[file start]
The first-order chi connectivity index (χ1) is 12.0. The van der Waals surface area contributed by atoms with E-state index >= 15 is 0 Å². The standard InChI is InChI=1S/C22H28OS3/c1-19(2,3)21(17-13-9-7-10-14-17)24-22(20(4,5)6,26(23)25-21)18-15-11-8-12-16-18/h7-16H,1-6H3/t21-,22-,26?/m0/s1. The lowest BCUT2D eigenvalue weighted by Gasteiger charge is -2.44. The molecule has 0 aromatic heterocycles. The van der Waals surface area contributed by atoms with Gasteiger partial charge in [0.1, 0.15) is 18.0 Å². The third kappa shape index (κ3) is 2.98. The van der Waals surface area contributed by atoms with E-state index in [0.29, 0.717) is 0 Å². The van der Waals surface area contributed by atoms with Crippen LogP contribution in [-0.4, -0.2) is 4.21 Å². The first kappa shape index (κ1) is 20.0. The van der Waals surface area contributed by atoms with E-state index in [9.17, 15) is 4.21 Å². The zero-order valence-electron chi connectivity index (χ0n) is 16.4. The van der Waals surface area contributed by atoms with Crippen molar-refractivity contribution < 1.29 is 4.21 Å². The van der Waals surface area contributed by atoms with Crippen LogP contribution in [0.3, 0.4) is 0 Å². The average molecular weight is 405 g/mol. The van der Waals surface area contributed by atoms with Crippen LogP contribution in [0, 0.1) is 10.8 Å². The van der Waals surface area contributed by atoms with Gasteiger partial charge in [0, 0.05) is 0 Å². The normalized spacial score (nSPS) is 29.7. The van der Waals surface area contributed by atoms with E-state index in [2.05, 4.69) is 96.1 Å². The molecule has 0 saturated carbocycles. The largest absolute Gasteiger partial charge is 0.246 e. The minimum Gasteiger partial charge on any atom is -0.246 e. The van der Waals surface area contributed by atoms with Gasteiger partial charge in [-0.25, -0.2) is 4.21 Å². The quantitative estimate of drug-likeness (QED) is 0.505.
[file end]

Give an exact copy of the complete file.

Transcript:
The first-order chi connectivity index (χ1) is 12.0. The van der Waals surface area contributed by atoms with E-state index >= 15 is 0 Å². The standard InChI is InChI=1S/C22H28OS3/c1-19(2,3)21(17-13-9-7-10-14-17)24-22(20(4,5)6,26(23)25-21)18-15-11-8-12-16-18/h7-16H,1-6H3/t21-,22-,26?/m0/s1. The lowest BCUT2D eigenvalue weighted by Gasteiger charge is -2.44. The molecule has 0 aromatic heterocycles. The van der Waals surface area contributed by atoms with Gasteiger partial charge in [0.1, 0.15) is 18.0 Å². The third kappa shape index (κ3) is 2.98. The van der Waals surface area contributed by atoms with E-state index in [0.29, 0.717) is 0 Å². The van der Waals surface area contributed by atoms with Crippen LogP contribution in [-0.4, -0.2) is 4.21 Å². The first kappa shape index (κ1) is 20.0. The van der Waals surface area contributed by atoms with E-state index in [9.17, 15) is 4.21 Å². The zero-order valence-electron chi connectivity index (χ0n) is 16.4. The van der Waals surface area contributed by atoms with Crippen molar-refractivity contribution < 1.29 is 4.21 Å². The van der Waals surface area contributed by atoms with Crippen LogP contribution in [0.3, 0.4) is 0 Å². The average molecular weight is 405 g/mol. The van der Waals surface area contributed by atoms with Crippen LogP contribution in [0, 0.1) is 10.8 Å². The van der Waals surface area contributed by atoms with Gasteiger partial charge in [0, 0.05) is 0 Å². The normalized spacial score (nSPS) is 29.7. The van der Waals surface area contributed by atoms with E-state index in [2.05, 4.69) is 96.1 Å². The molecule has 0 saturated carbocycles. The largest absolute Gasteiger partial charge is 0.246 e. The minimum Gasteiger partial charge on any atom is -0.246 e. The van der Waals surface area contributed by atoms with Gasteiger partial charge in [-0.25, -0.2) is 4.21 Å². The quantitative estimate of drug-likeness (QED) is 0.505.